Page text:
Round 3 & 4 of the Super 16.

I can’t figure out what to call the “London Chess Classic”, how about “the Super 16 (though we only knew the names of 14 until a couple of days ago, or simply “the Classic”. The event this year isn’t your “classical time control” but instead obviously a rapidplay. I think that “the Super 16” is growing on me! That might be as I grew up with “the Super 14”, the rugby competition that NZ, Australia & South Africa participate in.

Yesterday wasn’t a great day for Gawain, I don’t know what there is to say. I think that it’s an incredibly tough tournament (who doesn’t think that) and look at their chess experence; Boris got a chess book when he was 4(!) and Judit’s childhood was filled with studying chess.People are normally so surprised when I say my husband is a professional chess player, I don’t think they can quite get their heads around the idea. Trying to explain, exactly what he does to people who don’t really play is quite funny. More often than not then seem to say “So all he does is play chess??” and I normally nod and say “Something like that”.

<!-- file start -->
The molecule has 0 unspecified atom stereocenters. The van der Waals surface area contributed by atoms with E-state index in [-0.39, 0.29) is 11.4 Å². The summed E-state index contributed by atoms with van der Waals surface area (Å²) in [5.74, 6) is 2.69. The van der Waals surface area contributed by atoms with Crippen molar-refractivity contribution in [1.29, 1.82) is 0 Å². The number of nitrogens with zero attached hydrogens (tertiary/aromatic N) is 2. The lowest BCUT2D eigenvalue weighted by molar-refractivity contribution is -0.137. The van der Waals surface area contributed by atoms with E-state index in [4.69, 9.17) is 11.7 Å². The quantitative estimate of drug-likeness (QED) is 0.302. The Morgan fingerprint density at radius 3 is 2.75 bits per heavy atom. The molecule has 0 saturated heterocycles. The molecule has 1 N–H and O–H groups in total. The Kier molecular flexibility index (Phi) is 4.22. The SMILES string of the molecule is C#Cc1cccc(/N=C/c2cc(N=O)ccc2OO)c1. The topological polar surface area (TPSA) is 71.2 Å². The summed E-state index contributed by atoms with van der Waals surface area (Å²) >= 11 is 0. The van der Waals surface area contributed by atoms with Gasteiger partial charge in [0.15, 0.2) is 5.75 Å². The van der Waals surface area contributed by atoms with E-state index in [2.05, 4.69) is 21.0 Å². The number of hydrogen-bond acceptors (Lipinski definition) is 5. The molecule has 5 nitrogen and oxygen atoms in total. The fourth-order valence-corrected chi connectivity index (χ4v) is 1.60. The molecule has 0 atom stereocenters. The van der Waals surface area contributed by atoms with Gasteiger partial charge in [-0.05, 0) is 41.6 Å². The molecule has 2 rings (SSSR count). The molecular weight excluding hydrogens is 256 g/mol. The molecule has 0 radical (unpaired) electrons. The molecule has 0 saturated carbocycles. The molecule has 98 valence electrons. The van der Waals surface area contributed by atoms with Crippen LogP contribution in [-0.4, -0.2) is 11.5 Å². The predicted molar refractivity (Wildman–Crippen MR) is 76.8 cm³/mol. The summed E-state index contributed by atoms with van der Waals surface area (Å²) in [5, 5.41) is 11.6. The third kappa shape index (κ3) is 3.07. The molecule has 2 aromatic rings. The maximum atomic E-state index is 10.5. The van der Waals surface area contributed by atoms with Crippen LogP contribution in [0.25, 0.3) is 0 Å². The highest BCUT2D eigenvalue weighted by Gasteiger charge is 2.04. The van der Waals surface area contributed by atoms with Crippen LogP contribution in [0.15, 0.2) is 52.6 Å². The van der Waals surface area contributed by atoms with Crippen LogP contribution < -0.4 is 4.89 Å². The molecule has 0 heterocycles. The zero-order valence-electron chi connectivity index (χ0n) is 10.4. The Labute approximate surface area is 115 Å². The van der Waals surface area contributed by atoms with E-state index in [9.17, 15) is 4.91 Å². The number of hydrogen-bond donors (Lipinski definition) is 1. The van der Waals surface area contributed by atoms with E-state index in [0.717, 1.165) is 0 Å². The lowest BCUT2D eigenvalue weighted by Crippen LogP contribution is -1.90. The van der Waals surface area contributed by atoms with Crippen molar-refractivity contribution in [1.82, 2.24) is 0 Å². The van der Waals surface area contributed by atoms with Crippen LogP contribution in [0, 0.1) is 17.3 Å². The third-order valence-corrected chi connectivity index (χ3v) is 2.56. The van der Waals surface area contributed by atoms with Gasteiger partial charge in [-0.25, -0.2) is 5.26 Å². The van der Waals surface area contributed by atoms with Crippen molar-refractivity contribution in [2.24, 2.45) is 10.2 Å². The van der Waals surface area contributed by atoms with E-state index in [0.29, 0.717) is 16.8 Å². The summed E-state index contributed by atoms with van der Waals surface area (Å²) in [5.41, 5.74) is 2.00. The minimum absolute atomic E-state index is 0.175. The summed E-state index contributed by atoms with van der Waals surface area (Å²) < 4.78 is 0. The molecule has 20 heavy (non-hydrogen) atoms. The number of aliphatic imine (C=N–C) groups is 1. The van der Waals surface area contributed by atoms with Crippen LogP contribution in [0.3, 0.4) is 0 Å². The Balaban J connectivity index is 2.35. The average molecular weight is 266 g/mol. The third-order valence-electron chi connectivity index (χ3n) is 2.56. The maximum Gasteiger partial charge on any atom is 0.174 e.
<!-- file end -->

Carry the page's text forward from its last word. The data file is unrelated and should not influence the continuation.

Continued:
Birthday Boy!
Birthday Boy!

Gawain told me yesterday that after he had finished one of his games, someone came up to him and asked for his autograph and also said “Maybe you should play for Wales”. I know in the past there has been confusion as to where Gawain is from, but he’s 100% English. He was born in Yorkshire to a mum from Stafford and a dad from Bury! I know his name Gawain sounds Welsh but it is in fact Old English. Gawain was a knight of the round table and King Arthur’s nephew.

Gawain is known by different names and variants in different languages. The character corresponds to the Welsh Gwalchmei ap Gwyar, and is known in Latin as Walwen, Gualguanus, Waluanus, etc.; in French as Gauvain; and in English as Gawain. The later forms are generally assumed to derive from the Welsh Gwalchmei.[7] The element Gwalch means hawk, and is a typical epithet in medieval Welsh poetry.[8] The meaning of mei is uncertain. It has been suggested that it refers to the month of May (Mai in Modern Welsh), rendering “Hawk of May”, though scholar Rachel Bromwich considers this unlikely. Kenneth Jackson suggested the name evolved from an early Common Brittonic name *Ualcos Magesos, meaning “Hawk of the Plain”.

Let’s see what today brings.